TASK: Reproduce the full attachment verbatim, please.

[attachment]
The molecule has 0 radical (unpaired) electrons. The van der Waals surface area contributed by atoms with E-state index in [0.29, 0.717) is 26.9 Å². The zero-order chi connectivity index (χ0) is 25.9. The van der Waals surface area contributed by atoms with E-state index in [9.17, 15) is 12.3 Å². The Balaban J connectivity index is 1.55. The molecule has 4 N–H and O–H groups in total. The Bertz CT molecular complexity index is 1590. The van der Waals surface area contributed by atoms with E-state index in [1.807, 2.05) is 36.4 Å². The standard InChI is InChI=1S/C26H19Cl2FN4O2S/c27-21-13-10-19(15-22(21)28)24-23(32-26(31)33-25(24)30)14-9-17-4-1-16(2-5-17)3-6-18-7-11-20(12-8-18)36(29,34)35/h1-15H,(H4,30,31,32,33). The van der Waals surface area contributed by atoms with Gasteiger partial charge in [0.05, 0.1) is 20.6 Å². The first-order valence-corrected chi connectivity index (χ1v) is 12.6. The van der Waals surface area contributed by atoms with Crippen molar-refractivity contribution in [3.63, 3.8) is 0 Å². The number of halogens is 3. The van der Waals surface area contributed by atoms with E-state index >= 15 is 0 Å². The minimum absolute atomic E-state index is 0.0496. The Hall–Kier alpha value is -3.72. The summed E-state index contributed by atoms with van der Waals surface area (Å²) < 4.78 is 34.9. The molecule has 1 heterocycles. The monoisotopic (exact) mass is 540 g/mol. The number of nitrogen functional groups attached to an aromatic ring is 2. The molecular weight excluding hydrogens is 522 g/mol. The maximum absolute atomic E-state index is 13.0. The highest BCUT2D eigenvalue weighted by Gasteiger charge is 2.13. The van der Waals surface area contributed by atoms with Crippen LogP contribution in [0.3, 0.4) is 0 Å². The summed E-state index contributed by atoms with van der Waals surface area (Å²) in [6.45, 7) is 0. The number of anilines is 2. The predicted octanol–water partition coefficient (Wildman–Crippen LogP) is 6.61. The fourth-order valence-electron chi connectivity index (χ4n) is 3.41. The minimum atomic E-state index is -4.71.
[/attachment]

The molecule has 0 radical (unpaired) electrons. The van der Waals surface area contributed by atoms with E-state index in [0.29, 0.717) is 26.9 Å². The zero-order chi connectivity index (χ0) is 25.9. The van der Waals surface area contributed by atoms with E-state index in [9.17, 15) is 12.3 Å². The Balaban J connectivity index is 1.55. The molecule has 4 N–H and O–H groups in total. The Bertz CT molecular complexity index is 1590. The van der Waals surface area contributed by atoms with E-state index in [1.807, 2.05) is 36.4 Å². The standard InChI is InChI=1S/C26H19Cl2FN4O2S/c27-21-13-10-19(15-22(21)28)24-23(32-26(31)33-25(24)30)14-9-17-4-1-16(2-5-17)3-6-18-7-11-20(12-8-18)36(29,34)35/h1-15H,(H4,30,31,32,33). The van der Waals surface area contributed by atoms with Gasteiger partial charge in [0.05, 0.1) is 20.6 Å². The first-order valence-corrected chi connectivity index (χ1v) is 12.6. The van der Waals surface area contributed by atoms with Crippen molar-refractivity contribution in [3.63, 3.8) is 0 Å². The number of halogens is 3. The van der Waals surface area contributed by atoms with E-state index >= 15 is 0 Å². The minimum absolute atomic E-state index is 0.0496. The Hall–Kier alpha value is -3.72. The summed E-state index contributed by atoms with van der Waals surface area (Å²) < 4.78 is 34.9. The molecule has 1 heterocycles. The monoisotopic (exact) mass is 540 g/mol. The number of nitrogen functional groups attached to an aromatic ring is 2. The molecular weight excluding hydrogens is 522 g/mol. The maximum absolute atomic E-state index is 13.0. The highest BCUT2D eigenvalue weighted by Gasteiger charge is 2.13. The van der Waals surface area contributed by atoms with Crippen LogP contribution in [0.3, 0.4) is 0 Å². The summed E-state index contributed by atoms with van der Waals surface area (Å²) in [6.45, 7) is 0. The number of anilines is 2. The predicted octanol–water partition coefficient (Wildman–Crippen LogP) is 6.61. The fourth-order valence-electron chi connectivity index (χ4n) is 3.41. The minimum atomic E-state index is -4.71.